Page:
Oct 9, 2012 1:43 PM by Jen Fenter - MTN News

Governor, OPI candidate forum focuses on education

GREAT FALLS- Students, voters, and candidates gathered on Monday night at a forum hosted by Great Falls College-MSU.

The North Central Montana Association of School Superintendents sponsored forum, which focused on education issues as the November election draws near.

School administrators came up with questions for the candidates, and students from area schools presented the questions.

The participants included Steve Bullock (D) and Rick Hill (R), candidates for governor; and Denise Juneau (D) and Sandy Welch (R), candidates for Superintendent of Public Instruction.

Both gubernatorial candidates say that one of their top priorities if elected will be finding new ways to adequately fund education.

Hill believes Montana needs a long-term, more diverse plan, and suggests linking education to natural resource revenues, among other funding sources.

"The long-term plan is shifting the burden of education away from property tax. And I believe just that shift alone will benefit education in Montana," Hill said.

"He has suggested cutting $200 million dollars in property taxes, and says that will go into education, but it's not a new source of revenue that's coming in to education," Bullock countered.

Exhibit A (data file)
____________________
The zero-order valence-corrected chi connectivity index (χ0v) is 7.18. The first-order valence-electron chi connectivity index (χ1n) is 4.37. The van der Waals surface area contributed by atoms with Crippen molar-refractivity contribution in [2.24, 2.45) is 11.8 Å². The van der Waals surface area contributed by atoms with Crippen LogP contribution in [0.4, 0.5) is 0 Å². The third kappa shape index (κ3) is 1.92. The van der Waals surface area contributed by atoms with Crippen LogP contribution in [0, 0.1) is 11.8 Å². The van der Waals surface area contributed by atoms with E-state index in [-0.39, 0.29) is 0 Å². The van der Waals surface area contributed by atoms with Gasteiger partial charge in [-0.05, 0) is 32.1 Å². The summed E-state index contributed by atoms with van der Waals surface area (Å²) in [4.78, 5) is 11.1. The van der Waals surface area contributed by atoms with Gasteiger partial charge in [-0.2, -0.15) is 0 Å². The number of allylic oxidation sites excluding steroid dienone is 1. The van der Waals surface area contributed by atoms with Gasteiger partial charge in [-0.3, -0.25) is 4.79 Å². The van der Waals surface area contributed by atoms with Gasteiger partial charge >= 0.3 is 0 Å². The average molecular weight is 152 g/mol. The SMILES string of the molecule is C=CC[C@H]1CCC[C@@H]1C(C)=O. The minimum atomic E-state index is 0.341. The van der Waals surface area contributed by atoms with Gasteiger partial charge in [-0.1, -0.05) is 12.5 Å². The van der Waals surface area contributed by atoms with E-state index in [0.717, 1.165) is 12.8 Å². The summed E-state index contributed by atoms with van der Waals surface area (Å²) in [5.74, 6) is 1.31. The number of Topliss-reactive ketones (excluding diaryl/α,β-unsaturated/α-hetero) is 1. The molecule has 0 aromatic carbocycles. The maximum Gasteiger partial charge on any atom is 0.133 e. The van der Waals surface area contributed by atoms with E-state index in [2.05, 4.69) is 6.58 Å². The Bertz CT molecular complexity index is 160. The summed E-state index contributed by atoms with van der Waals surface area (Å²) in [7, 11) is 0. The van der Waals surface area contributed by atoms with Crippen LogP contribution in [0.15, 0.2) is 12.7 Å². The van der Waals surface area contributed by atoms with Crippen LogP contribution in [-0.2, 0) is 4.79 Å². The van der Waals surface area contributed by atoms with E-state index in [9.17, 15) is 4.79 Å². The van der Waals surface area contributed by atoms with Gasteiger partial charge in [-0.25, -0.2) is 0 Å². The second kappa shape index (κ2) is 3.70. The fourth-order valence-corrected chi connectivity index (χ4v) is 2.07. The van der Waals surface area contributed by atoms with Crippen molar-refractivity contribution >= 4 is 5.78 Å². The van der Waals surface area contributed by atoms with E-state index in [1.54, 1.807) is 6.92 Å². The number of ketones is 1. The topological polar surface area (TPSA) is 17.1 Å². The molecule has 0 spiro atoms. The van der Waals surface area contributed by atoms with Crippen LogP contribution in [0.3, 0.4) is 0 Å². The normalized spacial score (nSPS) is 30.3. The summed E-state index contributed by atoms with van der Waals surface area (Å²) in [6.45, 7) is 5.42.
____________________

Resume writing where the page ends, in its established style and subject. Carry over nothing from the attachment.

Superintendent of Public Instruction candidates say there should be more focus on the core learning areas, and agree that data is helpful in providing the tools guiding education.

But the results of that data left some debate among the candidates.

"We can show that our test scores are up, our drop-out rates are down...and it's because we're doing it with the communities. We're doing it with partnerships across the state," Juneau said.

"My opponent recently reported that the graduation rate is up to 82.2%, but the year she was elected - GEMS reports the graduation rate was 83.6%. So I'm not quite sure on all the strides we've made," Welch stated.

A spokesperson for Juneau's campaign tells us that since Juneau took office, the graduation rate increased from 80.7% to 82.2%.


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